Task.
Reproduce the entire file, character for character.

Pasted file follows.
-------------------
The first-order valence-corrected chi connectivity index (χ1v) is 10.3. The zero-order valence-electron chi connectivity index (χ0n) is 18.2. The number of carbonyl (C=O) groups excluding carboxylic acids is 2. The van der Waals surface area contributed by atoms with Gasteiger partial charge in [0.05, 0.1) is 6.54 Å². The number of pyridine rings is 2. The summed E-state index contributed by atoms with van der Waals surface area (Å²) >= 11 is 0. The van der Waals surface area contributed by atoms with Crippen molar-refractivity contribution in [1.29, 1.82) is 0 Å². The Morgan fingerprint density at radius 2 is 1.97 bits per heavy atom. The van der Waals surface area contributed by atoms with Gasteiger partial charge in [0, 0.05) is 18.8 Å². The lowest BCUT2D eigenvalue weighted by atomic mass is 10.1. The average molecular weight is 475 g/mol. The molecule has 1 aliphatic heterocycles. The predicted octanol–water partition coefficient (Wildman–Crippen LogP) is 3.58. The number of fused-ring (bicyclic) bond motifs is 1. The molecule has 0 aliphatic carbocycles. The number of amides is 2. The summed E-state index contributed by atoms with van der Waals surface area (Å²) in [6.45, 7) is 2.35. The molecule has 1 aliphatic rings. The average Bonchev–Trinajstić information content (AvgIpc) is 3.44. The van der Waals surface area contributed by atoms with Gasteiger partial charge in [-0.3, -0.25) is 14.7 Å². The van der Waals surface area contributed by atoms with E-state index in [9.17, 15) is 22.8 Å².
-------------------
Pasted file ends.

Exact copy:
The first-order valence-corrected chi connectivity index (χ1v) is 10.3. The zero-order valence-electron chi connectivity index (χ0n) is 18.2. The number of carbonyl (C=O) groups excluding carboxylic acids is 2. The van der Waals surface area contributed by atoms with Gasteiger partial charge in [0.05, 0.1) is 6.54 Å². The number of pyridine rings is 2. The summed E-state index contributed by atoms with van der Waals surface area (Å²) >= 11 is 0. The van der Waals surface area contributed by atoms with Crippen molar-refractivity contribution in [1.29, 1.82) is 0 Å². The Morgan fingerprint density at radius 2 is 1.97 bits per heavy atom. The van der Waals surface area contributed by atoms with Gasteiger partial charge in [0, 0.05) is 18.8 Å². The lowest BCUT2D eigenvalue weighted by atomic mass is 10.1. The average molecular weight is 475 g/mol. The molecule has 1 aliphatic heterocycles. The predicted octanol–water partition coefficient (Wildman–Crippen LogP) is 3.58. The number of fused-ring (bicyclic) bond motifs is 1. The molecule has 0 aliphatic carbocycles. The number of amides is 2. The summed E-state index contributed by atoms with van der Waals surface area (Å²) in [6.45, 7) is 2.35. The molecule has 1 aliphatic rings. The average Bonchev–Trinajstić information content (AvgIpc) is 3.44. The van der Waals surface area contributed by atoms with Gasteiger partial charge in [-0.3, -0.25) is 14.7 Å². The van der Waals surface area contributed by atoms with E-state index in [9.17, 15) is 22.8 Å².